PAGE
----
At trial, Yates disputed whether the red grouper thrown overboard were actually undersized because Officer Jones had only measured the fish with their mouths closed, not open. In other words, Yates argued it was possible that, had the fish been measured with their mouths open, they would have measured legal size. The day before trial, the district court held a Daubert3 hearing to evaluate the qualifications of the two grouper-measuring experts proffered by the parties. The government offered Dr. Richard Cody (“Dr. Cody”), a research administrator with the Fish and Wildlife Research Institute, as a potential expert witness. Dr. Cody was prepared to testify that, on average, a grouper measured three to four millimeters longer when its mouth was open versus when its mouth was closed. Yates did not object to that contention, but he did object to other portions of Dr. Cody's testimony. The district court took Dr. Cody's testimony under advisement but did not decide whether he could testify as an expert on measuring grouper. The district court also ruled that Yates's expert, William Ward (“Mr. Ward”), research director for the Gulf Fishermen's Association, could offer testimony about a grouper's measurement with an open mouth as opposed to a closed mouth and about fish shrinkage when placed on ice.

Ultimately, the government did not call Dr. Cody as a witness in its case-in-chief. After the government rested, Yates's counsel announced for the first time that he planned to call Dr. Cody as his first witness to testify about the length of grouper with an open mouth versus a closed mouth. The government objected. The district court sustained the government's objection, ruling that Yates was precluded from calling Dr. Cody in his case-in-chief because Yates had failed to properly notify the government of his intention to call Dr. Cody as an expert witness, as required by Federal Rule of Criminal Procedure 16. After the district court had made its ruling, Yates called as his first witness Mr. Ward, who testified that fish can shrink on ice and that grouper measure longer with their mouths open than with their mouths closed. On cross-examination, the government questioned Mr. Ward about his own state and federal fishing violations.

At the conclusion of the government's case-in-chief, and at the close of all the evidence, Yates moved for judgment of acquittal on all counts. The district court denied both motions. After a four-day trial, the jury found Yates guilty of (1) knowingly disposing of undersized fish in order to prevent the government from taking lawful custody and control of them, in violation of 18 U.S.C. § 2232(a) (Count I); and (2) destroying or concealing a “tangible object with the intent to impede, obstruct, or influence” the government's investigationinto harvesting undersized grouper, in violation of 18 U.S.C. § 1519 (Count II). The district court sentenced Yates to 30 days' imprisonment, followed by 36 months' supervised release. Yates timely appealed his convictions.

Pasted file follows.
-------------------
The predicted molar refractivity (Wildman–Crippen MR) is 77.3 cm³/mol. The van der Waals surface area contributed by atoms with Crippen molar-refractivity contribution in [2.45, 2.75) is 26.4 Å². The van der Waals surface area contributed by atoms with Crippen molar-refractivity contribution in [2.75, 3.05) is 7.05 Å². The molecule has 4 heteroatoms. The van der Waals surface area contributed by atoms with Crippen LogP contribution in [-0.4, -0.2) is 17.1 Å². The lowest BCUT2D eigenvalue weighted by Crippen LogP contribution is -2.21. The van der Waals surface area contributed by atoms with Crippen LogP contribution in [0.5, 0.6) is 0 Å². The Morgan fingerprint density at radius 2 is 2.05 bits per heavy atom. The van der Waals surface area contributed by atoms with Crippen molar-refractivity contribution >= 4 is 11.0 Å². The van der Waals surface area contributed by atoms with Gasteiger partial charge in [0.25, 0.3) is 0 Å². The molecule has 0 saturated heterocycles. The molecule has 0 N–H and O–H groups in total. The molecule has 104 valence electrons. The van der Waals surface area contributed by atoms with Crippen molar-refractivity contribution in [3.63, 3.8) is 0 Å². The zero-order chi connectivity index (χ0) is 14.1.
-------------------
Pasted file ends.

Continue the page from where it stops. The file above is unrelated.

Yates presents three issues on appeal. First, Yates argues the district court erred in denying his motion for judgment of acquittal on Counts I and II, because the government failed to present sufficient evidence to prove the fish thrown overboard were undersized. Second, Yates argues the district court erred as a matter of law in denying his motion for judgment of acquittal on Count II, because the term “tangible object” as used in 18 U.S.C. § 1519 does not apply to fish. Alternatively, Yates argues the statute is ambiguous and the rule of lenity should apply. Finally, Yates argues the district court abused its discretion by precluding him from calling Dr. Cody during his case-in-chief.


We review de novo a district court's denial of a motion for judgment of acquittal on sufficiency of evidence grounds.” United States v. Pena, 684 F.3d 1137, 1152 (11th Cir.2012). “In reviewing the sufficiency of the evidence, we look at the record in the light most favorable to the verdict and draw all reasonable inferences and resolve all questions of credibility in its favor.” United States v. White, 663 F.3d 1207, 1213 (11th Cir.2011) (internal quotation marks omitted). We review questions of statutory interpretation de novo. United States v. Aldrich, 566 F.3d 976, 978 n. 2 (11th Cir.2009). Finally, we review the district court's discovery rulings for abuse of discretion. Reese v. Herbert, 527 F.3d 1253, 1262 n. 13 (11th Cir.2008).

A. Sufficient evidence was presented at trial for the jury to conclude the fish thrown overboard were undersized.4

Yates contends that Officer Jones's failure to measure the fish with their mouths open—as opposed to only measuring them with their mouths closed—creates speculation as to whether the fish would have measured undersized with their mouths open. As such, he argues there was not sufficient evidence for the jury to conclude the fish thrown overboard were undersized. We disagree.

First, the testimonial evidence given by Officer Jones, Agent Kejonen, and Mr. Ward conflicts as to whether measuring a fish with its mouth open, as opposed to closed, makes a difference in the fish's overall length. The jury was free to weigh the conflicting evidence and decide whether opening or closing a fish's mouth made a large difference, a small difference, or no difference at all in the fish's measurement. See United States v. Prince, 883 F.2d 953, 959 n. 3 (11th Cir.1989) (“Weighing the credibility of witnesses ... is within the province of the jury, and the jury is free to believe or disbelieve any part or...